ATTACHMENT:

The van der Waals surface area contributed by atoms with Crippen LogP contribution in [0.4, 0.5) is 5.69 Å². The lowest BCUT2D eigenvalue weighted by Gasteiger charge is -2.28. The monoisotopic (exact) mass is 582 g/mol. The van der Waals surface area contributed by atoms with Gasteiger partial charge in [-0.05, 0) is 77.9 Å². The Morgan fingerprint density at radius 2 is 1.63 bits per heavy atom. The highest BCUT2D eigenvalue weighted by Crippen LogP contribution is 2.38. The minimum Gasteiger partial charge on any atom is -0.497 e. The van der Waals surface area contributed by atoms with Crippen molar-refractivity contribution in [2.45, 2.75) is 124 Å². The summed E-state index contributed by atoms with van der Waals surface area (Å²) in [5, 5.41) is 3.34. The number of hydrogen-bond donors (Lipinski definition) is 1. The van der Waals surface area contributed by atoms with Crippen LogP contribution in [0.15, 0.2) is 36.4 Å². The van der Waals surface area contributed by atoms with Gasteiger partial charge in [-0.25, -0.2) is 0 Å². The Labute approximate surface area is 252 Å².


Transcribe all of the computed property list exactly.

The van der Waals surface area contributed by atoms with Crippen LogP contribution in [0.4, 0.5) is 5.69 Å². The lowest BCUT2D eigenvalue weighted by Gasteiger charge is -2.28. The monoisotopic (exact) mass is 582 g/mol. The van der Waals surface area contributed by atoms with Gasteiger partial charge in [-0.05, 0) is 77.9 Å². The Morgan fingerprint density at radius 2 is 1.63 bits per heavy atom. The highest BCUT2D eigenvalue weighted by Crippen LogP contribution is 2.38. The minimum Gasteiger partial charge on any atom is -0.497 e. The van der Waals surface area contributed by atoms with Crippen molar-refractivity contribution in [2.45, 2.75) is 124 Å². The summed E-state index contributed by atoms with van der Waals surface area (Å²) in [5, 5.41) is 3.34. The number of hydrogen-bond donors (Lipinski definition) is 1. The van der Waals surface area contributed by atoms with Crippen LogP contribution in [0.15, 0.2) is 36.4 Å². The van der Waals surface area contributed by atoms with Gasteiger partial charge in [-0.25, -0.2) is 0 Å². The Labute approximate surface area is 252 Å².